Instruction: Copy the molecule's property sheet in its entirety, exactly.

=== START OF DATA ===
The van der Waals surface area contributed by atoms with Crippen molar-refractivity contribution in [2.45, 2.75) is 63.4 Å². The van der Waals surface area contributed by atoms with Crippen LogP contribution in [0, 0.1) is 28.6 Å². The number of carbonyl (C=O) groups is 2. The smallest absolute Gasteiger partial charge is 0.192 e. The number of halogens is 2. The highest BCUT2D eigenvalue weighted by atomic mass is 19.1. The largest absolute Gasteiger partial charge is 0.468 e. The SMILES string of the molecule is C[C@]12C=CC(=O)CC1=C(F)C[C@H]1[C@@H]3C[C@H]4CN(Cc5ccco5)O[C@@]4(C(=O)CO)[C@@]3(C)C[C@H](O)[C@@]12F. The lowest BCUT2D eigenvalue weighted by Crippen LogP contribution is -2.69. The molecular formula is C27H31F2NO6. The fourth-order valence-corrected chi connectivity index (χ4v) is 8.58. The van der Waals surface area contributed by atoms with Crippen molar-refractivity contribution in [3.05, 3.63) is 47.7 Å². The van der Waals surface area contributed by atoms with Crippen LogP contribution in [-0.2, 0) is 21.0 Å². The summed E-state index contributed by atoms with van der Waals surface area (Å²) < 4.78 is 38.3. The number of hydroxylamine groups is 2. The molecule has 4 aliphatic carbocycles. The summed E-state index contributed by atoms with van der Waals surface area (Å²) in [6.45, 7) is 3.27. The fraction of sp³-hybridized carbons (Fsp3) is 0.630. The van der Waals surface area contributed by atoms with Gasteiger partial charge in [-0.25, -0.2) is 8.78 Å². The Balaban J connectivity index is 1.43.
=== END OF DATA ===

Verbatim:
The van der Waals surface area contributed by atoms with Crippen molar-refractivity contribution in [2.45, 2.75) is 63.4 Å². The van der Waals surface area contributed by atoms with Crippen LogP contribution in [0, 0.1) is 28.6 Å². The number of carbonyl (C=O) groups is 2. The smallest absolute Gasteiger partial charge is 0.192 e. The number of halogens is 2. The highest BCUT2D eigenvalue weighted by atomic mass is 19.1. The largest absolute Gasteiger partial charge is 0.468 e. The SMILES string of the molecule is C[C@]12C=CC(=O)CC1=C(F)C[C@H]1[C@@H]3C[C@H]4CN(Cc5ccco5)O[C@@]4(C(=O)CO)[C@@]3(C)C[C@H](O)[C@@]12F. The lowest BCUT2D eigenvalue weighted by Crippen LogP contribution is -2.69. The molecular formula is C27H31F2NO6. The fourth-order valence-corrected chi connectivity index (χ4v) is 8.58. The van der Waals surface area contributed by atoms with Crippen molar-refractivity contribution in [3.05, 3.63) is 47.7 Å². The van der Waals surface area contributed by atoms with Crippen LogP contribution in [-0.2, 0) is 21.0 Å². The summed E-state index contributed by atoms with van der Waals surface area (Å²) < 4.78 is 38.3. The number of hydroxylamine groups is 2. The molecule has 4 aliphatic carbocycles. The summed E-state index contributed by atoms with van der Waals surface area (Å²) in [6.45, 7) is 3.27. The fraction of sp³-hybridized carbons (Fsp3) is 0.630. The van der Waals surface area contributed by atoms with Gasteiger partial charge in [-0.25, -0.2) is 8.78 Å². The Balaban J connectivity index is 1.43.